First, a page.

“Everything feels important, but nothing feels meaningful.”

Gomattie Bell September 21, 2022

“I was doing a lot, but truthfully, nothing felt meaningful to me. I had no idea what I actually wanted or needed.”

I was raised in a culture where your success was defined by how much your parents could brag about you to their friends, colleagues and even other family members. I quickly realized I did not care about being a trophy. So, I set off on my own path. Go me! In my journey of searching for self-fulfillment, I realized that although I was happy, I was also clueless and living a life that did not truly feel meaningful to me. Hear me out — I had a job I was pleased with, I had healthy relationships with friends and my partner, and I felt happy. Or so I thought …

After some big, big feelings and some pretty low lows (no worries, worked through that in therapy), I discovered I was existing and not living. I was existing by doing things that I thought were important and would bring me joy — but they weren’t true to what I wanted. I was doing a lot, but truthfully, nothing felt meaningful to me. I had no idea what I actually wanted or needed. 

Hustle culture has created quite an impact on us — we’re constantly chasing the next big thing, whether it’s a promotion with a fancy new title or more money that can buy us a shiny new toy. In chasing the next big thing, we essentially lose sight of what we genuinely want and the things that truly matter. The things we chase naturally feel important in the moment, as they lead us to that ecstatic sense of accomplishment and gratification. It’s a wonderful feeling that we want to experience again and again — so we begin the cycle once more and keep reaching for the next step, the next big thing. We may soon start to realize that everything feels important, but nothing feels meaningful.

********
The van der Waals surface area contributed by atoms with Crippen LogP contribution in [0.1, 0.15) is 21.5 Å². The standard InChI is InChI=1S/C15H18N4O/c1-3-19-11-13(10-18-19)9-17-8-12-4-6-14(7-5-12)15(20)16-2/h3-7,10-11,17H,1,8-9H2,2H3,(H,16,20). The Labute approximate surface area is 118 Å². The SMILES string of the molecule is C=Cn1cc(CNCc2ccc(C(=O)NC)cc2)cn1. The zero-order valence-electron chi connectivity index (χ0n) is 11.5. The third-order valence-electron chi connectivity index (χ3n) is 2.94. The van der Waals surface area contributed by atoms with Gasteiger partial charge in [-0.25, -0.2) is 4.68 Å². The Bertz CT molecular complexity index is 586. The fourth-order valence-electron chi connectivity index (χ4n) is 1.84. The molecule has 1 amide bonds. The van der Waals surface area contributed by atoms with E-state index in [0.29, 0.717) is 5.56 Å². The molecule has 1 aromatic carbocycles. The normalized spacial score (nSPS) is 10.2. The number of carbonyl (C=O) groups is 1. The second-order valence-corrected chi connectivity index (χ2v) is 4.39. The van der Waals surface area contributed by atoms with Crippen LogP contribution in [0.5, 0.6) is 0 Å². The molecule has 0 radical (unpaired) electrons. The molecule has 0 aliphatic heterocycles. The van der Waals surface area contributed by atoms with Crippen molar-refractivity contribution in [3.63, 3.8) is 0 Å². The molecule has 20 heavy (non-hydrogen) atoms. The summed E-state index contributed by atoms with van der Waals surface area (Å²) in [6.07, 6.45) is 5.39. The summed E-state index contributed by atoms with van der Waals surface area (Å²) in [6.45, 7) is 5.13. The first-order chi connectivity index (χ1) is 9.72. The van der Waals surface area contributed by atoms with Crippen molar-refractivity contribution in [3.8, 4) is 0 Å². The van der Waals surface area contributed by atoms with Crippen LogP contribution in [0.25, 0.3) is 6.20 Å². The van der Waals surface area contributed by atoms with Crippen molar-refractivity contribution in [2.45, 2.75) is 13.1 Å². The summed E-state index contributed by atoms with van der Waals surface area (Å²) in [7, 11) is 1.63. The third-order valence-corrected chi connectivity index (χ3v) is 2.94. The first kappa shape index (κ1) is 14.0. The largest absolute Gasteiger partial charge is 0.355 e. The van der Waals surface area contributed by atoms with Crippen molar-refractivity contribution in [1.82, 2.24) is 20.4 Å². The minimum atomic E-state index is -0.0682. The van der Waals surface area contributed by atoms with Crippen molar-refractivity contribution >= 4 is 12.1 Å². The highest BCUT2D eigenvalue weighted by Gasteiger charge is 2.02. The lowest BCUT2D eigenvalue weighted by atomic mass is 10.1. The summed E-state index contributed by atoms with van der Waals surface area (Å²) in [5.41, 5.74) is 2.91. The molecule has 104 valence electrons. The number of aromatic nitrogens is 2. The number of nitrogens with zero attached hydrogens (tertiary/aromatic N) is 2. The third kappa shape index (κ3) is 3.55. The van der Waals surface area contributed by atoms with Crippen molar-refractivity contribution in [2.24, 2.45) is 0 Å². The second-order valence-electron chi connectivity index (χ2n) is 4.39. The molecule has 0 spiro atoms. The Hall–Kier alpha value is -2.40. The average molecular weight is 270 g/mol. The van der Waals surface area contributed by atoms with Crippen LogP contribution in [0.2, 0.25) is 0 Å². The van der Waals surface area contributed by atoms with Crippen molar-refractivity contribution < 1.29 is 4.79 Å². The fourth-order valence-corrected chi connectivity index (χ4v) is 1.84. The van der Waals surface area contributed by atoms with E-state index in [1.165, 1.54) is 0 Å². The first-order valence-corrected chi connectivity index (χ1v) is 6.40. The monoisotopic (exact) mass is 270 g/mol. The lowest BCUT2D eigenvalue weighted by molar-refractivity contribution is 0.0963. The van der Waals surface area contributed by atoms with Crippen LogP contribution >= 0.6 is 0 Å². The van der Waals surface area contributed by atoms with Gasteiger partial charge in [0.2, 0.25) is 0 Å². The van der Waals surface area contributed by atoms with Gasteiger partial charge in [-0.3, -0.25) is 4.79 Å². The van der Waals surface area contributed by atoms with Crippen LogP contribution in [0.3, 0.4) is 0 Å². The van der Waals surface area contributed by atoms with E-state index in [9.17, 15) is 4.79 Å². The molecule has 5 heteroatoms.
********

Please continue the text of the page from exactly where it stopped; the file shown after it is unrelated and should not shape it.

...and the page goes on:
So, how do we find meaning?

There are a number of things you can do, most of which consist of loads of self reflection and honesty with yourself. First, reflect on your personal values. YOUR personal values — not what you feel you should value, or what those closest to you value, or even what society tells you to value. 

Second, think about a time you felt joy. Not happiness, but joy. Happiness is an emotion; joy is a feeling. Happiness is something that often comes from external factors, whereas joy comes from within. Hold on to that feeling and reflect on what led you there. It’s not about recreating that feeling, but more so identifying the factors that led you to experiencing joy. 

Lastly, pay attention to your emotions, acknowledge them, and respond to them. If you’re experiencing emotional discomfort, pay attention to your body and mind, and acknowledge where the discomfort is coming from rather than tuning it out in an attempt to “push through.”

Practicing mindfulness, engaging in body scans, and honoring YOUR values are all things that can help you differentiate between things that seem important and things that are truly meaningful to you. Focus on your joy — it's priceless and can’t be taken away from you.

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